Format: How do you think your background in graffiti has impacted the development of the brand thus far? Are there any parallels between the graffiti world and the streetwear world?
SLICK: It started out strictly for the graf heads, because I am so into the art. But as we grew, we chose to highlight other facets of our culture, never forgetting where we came from. The parallel I see with streetwear and graf is the element of getting up. Like our predecessors got up on trains, we get up on clothing. You can go mainstream and sellout for cheap, and get up on a gang of shit at a lower price point or keep your shit so limited and overpriced that only a handful of people can appreciate it. I donâ€™t think you have to necessarily put straight graf on shirts to be street â€“ itâ€™s an attitude.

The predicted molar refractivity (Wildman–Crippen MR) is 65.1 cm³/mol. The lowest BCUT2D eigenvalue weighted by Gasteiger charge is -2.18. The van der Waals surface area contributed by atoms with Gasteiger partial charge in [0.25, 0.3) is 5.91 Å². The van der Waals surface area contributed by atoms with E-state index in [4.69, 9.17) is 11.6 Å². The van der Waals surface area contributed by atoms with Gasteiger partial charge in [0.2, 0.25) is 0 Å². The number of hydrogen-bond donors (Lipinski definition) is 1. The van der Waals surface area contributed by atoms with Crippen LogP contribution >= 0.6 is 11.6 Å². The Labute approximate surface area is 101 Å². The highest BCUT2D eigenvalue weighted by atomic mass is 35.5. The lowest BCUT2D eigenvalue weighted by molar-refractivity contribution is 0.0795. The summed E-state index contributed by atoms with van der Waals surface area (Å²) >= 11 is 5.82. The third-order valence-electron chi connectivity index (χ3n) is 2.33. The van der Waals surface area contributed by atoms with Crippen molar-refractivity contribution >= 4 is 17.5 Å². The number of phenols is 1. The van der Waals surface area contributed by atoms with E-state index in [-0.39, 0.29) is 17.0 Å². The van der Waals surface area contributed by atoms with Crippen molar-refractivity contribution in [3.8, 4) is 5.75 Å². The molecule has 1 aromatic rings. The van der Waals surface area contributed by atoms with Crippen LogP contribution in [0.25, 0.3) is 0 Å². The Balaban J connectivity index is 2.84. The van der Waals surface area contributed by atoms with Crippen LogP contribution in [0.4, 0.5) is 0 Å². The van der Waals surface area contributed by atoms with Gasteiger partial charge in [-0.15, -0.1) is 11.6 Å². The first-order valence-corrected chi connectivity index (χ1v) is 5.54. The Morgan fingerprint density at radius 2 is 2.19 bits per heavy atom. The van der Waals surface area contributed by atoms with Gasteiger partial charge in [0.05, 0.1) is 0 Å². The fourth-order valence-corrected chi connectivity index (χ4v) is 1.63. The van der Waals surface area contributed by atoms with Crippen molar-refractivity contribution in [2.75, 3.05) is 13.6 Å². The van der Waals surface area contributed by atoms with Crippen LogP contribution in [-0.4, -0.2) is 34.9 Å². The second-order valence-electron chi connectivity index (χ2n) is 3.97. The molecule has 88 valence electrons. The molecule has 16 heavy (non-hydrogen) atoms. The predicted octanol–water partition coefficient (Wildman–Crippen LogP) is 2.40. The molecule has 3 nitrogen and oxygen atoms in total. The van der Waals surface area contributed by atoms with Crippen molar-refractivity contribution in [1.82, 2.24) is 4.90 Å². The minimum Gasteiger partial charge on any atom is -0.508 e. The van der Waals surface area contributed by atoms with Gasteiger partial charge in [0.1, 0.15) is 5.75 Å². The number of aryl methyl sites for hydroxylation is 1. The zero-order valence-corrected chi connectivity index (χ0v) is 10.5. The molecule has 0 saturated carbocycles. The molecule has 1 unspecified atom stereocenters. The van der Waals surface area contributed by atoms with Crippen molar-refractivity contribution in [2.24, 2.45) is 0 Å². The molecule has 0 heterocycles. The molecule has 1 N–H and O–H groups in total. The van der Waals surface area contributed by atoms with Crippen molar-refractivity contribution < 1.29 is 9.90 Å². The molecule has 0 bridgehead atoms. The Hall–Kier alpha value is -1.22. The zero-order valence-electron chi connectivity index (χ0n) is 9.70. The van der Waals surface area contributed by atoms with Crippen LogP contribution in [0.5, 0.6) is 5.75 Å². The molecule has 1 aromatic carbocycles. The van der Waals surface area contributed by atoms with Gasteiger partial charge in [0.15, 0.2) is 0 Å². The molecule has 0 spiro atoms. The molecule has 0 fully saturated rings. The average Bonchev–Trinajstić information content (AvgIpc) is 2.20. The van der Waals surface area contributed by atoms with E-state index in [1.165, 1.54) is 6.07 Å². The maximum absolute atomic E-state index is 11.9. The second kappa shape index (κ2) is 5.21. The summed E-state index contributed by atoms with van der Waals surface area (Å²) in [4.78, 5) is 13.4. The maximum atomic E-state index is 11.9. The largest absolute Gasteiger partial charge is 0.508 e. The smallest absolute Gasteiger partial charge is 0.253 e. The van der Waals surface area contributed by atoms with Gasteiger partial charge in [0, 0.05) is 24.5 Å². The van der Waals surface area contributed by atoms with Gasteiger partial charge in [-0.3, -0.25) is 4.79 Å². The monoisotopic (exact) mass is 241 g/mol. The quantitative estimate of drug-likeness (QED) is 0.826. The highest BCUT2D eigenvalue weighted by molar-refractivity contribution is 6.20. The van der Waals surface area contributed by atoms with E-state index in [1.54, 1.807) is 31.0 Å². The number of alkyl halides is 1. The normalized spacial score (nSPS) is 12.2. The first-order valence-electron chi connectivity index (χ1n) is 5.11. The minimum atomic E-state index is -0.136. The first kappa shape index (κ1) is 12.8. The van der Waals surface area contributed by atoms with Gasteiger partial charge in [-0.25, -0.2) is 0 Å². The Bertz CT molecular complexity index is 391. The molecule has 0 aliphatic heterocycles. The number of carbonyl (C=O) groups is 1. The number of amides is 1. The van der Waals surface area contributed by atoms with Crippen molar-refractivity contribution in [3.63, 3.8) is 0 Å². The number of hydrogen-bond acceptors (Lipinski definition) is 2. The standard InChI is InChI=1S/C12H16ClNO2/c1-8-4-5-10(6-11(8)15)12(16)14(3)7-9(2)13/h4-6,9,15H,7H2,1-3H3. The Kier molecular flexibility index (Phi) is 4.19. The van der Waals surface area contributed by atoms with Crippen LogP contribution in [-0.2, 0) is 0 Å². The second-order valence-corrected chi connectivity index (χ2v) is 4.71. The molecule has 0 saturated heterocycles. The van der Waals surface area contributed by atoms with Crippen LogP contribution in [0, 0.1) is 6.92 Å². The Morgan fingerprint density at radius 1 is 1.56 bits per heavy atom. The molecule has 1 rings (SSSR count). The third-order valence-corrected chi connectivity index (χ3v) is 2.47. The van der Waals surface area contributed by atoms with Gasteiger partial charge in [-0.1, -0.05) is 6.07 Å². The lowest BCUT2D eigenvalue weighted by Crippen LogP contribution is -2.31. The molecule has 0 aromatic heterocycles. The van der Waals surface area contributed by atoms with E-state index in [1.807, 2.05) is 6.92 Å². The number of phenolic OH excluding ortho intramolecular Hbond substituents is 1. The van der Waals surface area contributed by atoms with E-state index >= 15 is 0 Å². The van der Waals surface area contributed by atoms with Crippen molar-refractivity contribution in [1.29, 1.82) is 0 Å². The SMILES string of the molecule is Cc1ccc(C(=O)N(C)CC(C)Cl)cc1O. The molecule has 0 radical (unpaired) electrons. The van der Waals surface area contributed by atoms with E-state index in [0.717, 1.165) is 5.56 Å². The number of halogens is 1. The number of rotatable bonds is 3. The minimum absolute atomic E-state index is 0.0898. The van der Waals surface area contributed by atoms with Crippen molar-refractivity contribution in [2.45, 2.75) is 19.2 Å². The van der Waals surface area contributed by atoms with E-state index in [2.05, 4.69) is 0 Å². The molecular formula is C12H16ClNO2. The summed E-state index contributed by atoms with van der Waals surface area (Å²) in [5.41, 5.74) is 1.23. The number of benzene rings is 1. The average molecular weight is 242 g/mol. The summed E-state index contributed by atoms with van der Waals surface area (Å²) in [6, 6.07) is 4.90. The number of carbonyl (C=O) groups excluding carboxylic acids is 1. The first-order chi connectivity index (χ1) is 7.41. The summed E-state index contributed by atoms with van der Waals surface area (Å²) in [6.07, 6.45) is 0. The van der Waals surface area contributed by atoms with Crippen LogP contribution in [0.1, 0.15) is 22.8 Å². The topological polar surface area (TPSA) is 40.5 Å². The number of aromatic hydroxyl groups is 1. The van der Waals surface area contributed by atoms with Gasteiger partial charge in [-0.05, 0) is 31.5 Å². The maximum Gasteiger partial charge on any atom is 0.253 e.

What the fuck is graf anyway? Itâ€™s grown so much from just scrawled tags. Itâ€™s now letters, characters, murals, stickers, wheat pasting, Xeroxing, roller paint, laser projections, animation, little light, stencils and, yes, even the lost art of aerosol can control is graffiti nowadays â€“ anything goes.
Format: In your mind, is there a specific consumer that you are trying to reach?
SLICK: The brand is for anybody who appreciates our culture, the lifestyle, the music, the humor, and most definitely, the art.
Format: What are some goals, in regards to Dissizit that you have not yet achieved?
SLICK: We are currently working on establishing ourselves as a full range, multimedia design studio where the clothing is just a division. We are already doing it now. We just want to do it on a larger scale.
Format: Artists including KAWS and FUTURA have had great success transitioning into the apparel business. Did you learn anything from their experiences?